How to ask your boss for birth control (and why you might have to)
Are you ready to march into your boss's office and demand affordable birth control? Or at least ask politely?
We know it sounds awkward, but you'd better get ready. Right now, a few private companies are suing for the right to deny women who work for them coverage for birth control. Which is bad enough, but (surprise!) a bunch of anti-women's health members of Congress are standing with them.
Truth is, we all benefit from birth control coverage - with fewer unintended pregnancies, healthier families, and women more in control of their futures. But if anti-women's health forces get their way, any employer will be able to deny coverage for things they don't like.
If you are a person who uses birth control, or know someone who does - actually, wait, that's pretty much all people, so we'll assume you are. So, if you're a person, read on for a helpful Q and A on how to ask your boss for birth control.
Hi, I would like to have birth control. And my doctor agrees it's the right thing for me. She gave me a prescription and everything. What do I have to do to get my insurance to pay for it?
So, you'd like to get input from your boss before you decide to start using birth control.
Not particularly, no. Why should I have to do that?
Because your boss says so.
Wait, but Congress passed a law saying my health insurance has to cover basic preventive care with no co-pays. And millions of women use birth control every day for contraception and to manage conditions like ovarian cysts. Clearly, this is basic, preventive health care.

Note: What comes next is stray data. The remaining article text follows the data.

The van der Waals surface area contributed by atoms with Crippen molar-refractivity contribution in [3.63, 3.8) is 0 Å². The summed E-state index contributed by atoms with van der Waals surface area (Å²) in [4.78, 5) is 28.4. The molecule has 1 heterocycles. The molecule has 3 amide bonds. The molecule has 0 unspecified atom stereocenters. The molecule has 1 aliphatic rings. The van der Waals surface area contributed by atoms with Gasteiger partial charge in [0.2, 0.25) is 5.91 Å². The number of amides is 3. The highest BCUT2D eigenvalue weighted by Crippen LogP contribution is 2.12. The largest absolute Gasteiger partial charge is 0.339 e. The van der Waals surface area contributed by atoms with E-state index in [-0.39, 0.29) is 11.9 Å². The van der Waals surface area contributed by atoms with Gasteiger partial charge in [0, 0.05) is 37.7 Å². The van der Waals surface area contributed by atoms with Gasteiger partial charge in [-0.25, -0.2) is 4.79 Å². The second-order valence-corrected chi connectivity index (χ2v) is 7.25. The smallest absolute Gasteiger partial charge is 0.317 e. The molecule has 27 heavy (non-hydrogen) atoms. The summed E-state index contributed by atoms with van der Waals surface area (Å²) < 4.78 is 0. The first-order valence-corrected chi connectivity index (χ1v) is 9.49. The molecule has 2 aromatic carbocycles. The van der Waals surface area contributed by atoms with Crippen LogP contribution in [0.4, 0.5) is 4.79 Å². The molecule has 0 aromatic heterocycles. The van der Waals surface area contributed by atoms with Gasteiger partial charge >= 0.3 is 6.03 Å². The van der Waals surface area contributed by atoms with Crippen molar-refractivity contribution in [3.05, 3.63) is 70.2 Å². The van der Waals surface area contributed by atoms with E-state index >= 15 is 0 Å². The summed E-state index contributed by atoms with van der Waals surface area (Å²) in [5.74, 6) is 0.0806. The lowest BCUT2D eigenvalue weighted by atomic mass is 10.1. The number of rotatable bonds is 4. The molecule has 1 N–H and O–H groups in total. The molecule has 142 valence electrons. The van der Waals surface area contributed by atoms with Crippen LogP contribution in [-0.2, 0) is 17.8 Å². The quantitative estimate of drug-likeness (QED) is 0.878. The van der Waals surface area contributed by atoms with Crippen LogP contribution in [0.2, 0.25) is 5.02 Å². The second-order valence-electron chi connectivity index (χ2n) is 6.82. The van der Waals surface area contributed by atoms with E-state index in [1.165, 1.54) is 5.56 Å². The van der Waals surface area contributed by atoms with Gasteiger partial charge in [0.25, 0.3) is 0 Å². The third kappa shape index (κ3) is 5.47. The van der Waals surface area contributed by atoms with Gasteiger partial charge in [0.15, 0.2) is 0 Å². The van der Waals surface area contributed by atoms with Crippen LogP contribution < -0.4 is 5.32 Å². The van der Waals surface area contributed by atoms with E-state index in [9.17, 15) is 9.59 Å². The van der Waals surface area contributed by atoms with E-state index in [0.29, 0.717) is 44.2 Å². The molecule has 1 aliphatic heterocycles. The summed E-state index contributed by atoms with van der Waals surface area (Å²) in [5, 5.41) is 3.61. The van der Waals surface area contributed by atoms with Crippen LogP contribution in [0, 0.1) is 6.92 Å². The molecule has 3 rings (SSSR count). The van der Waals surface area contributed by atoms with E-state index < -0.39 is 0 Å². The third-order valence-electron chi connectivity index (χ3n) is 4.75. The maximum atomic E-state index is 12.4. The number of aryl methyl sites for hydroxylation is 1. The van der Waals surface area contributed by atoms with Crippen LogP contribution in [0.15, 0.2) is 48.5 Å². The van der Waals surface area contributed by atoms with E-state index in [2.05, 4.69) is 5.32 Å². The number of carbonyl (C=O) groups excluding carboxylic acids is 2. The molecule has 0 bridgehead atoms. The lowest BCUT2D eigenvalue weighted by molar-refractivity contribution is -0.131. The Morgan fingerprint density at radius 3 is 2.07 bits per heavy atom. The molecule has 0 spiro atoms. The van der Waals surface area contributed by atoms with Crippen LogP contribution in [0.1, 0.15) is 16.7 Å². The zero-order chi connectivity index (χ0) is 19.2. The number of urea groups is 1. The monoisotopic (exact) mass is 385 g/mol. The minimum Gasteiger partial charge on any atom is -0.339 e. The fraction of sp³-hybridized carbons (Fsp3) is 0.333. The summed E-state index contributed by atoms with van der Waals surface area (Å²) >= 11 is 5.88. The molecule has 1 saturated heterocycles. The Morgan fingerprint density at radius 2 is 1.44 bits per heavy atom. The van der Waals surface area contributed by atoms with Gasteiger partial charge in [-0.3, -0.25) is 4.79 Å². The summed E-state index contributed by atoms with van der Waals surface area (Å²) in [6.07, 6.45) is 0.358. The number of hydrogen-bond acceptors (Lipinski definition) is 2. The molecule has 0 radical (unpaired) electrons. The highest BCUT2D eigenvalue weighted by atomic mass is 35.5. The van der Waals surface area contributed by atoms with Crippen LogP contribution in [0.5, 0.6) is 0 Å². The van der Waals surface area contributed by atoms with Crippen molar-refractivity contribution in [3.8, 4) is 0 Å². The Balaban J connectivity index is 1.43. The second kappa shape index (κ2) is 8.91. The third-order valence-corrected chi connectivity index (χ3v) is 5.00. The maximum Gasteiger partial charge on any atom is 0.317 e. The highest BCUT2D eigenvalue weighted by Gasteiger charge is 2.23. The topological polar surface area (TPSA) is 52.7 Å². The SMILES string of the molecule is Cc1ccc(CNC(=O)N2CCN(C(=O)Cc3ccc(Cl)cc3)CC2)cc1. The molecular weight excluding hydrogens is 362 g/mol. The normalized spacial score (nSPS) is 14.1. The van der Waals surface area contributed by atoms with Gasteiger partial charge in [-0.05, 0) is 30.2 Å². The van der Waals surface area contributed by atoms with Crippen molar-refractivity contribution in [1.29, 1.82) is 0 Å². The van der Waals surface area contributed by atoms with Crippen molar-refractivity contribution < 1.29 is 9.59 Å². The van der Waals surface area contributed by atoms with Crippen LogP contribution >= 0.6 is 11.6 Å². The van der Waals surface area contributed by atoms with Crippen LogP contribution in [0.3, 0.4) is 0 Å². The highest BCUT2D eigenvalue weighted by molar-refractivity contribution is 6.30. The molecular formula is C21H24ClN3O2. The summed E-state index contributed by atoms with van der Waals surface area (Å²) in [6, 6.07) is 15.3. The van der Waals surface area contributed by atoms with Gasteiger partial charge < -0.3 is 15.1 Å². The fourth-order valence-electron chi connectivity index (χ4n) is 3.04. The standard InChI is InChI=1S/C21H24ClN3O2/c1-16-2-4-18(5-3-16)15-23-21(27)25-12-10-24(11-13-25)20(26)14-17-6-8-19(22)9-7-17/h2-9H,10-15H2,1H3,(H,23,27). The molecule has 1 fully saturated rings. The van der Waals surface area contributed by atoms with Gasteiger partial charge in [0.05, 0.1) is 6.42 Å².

That's correct, but you'll still need to get your boss to agree.
So just because some private employers don't like birth control, they decided they should have the power to deny the women who work for them coverage. Couldn't they have just, I don't know, not used birth control if they're so against it?
That would be one approach, but it wouldn't solve the problem of you having access to affordable contraception without first getting your boss's permission.
It's my body and my health. Shouldn't this really be up to me and my doctor?
I think you're forgetting the fact that a lot of people think birth control is icky and don't want government tax dollars to pay for it.
But tax dollars don't pay for my health insurance.
I think you're forgetting the fact that your boss, specifically, thinks birth control is icky and doesn't want to pay for it.
But I pay for my health insurance. I pay the premiums, and health insurance is part of what I earn by doing my job. It's not a special gift from my employer, it's compensation. What's next, is my boss going to tell me what I can or can't spend my paycheck on?
That's not a bad idea.
IT'S A TERRIBLE IDEA!
I don't think I like your attitude. Ten points from Gryffindor.
Doesn't it matter at all that the company I work for isn't a church or synagogue or mosque or faith-based nonprofit or even associated with any religion at all? What if we're just a regular private company?
That almost matters! President Obama did make exceptions for religiously-affiliated institutions so they could avoid offering insurance coverage for contraception - but that was before private companies sued to be able to block coverage they didn't like.
So no matter where I work, if I want my health insurance, which I pay for, to cover birth control, which my doctor and I agree I should have, what do I have to do?
Just ask your boss nicely - maybe try on a Friday afternoon, or right after he gets back from vacation so he's in a better mood. You just have to convince him that you have a really good reason for wanting birth control. After all, your medical decisions really should be between you, your doctor, your boss, and probably a few members of Congress.
And if I think that's a ridiculous invasion of privacy and I don't want anyone - politicians or employers - blocking my access to affordable health care?
Then say so, and keep fighting for birth control with no co-pays. You might want to tell your friends to help you out, too. Try Facebook.